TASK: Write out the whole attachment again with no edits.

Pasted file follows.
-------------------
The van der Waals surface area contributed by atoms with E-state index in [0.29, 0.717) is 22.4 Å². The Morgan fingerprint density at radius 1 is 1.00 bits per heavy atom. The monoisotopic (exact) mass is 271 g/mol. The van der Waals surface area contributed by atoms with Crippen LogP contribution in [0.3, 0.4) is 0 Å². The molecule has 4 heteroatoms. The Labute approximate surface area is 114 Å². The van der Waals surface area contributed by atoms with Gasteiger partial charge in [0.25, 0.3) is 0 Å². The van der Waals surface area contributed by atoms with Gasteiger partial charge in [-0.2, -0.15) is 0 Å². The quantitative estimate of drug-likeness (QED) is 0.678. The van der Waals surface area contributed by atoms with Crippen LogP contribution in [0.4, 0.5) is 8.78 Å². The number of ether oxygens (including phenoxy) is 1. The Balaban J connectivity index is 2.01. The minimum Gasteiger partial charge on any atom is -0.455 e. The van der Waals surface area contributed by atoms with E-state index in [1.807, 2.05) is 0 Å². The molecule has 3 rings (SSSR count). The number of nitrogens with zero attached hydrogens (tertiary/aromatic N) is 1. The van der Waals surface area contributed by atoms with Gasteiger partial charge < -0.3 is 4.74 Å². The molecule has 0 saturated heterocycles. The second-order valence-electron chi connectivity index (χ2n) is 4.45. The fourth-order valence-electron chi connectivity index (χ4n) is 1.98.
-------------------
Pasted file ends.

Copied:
The van der Waals surface area contributed by atoms with E-state index in [0.29, 0.717) is 22.4 Å². The Morgan fingerprint density at radius 1 is 1.00 bits per heavy atom. The monoisotopic (exact) mass is 271 g/mol. The van der Waals surface area contributed by atoms with Crippen LogP contribution in [0.3, 0.4) is 0 Å². The molecule has 4 heteroatoms. The Labute approximate surface area is 114 Å². The van der Waals surface area contributed by atoms with Gasteiger partial charge in [0.25, 0.3) is 0 Å². The van der Waals surface area contributed by atoms with Gasteiger partial charge in [-0.2, -0.15) is 0 Å². The quantitative estimate of drug-likeness (QED) is 0.678. The van der Waals surface area contributed by atoms with Crippen LogP contribution in [0.4, 0.5) is 8.78 Å². The number of ether oxygens (including phenoxy) is 1. The Balaban J connectivity index is 2.01. The minimum Gasteiger partial charge on any atom is -0.455 e. The van der Waals surface area contributed by atoms with E-state index in [1.807, 2.05) is 0 Å². The molecule has 3 rings (SSSR count). The number of nitrogens with zero attached hydrogens (tertiary/aromatic N) is 1. The van der Waals surface area contributed by atoms with Gasteiger partial charge < -0.3 is 4.74 Å². The molecule has 0 saturated heterocycles. The second-order valence-electron chi connectivity index (χ2n) is 4.45. The fourth-order valence-electron chi connectivity index (χ4n) is 1.98.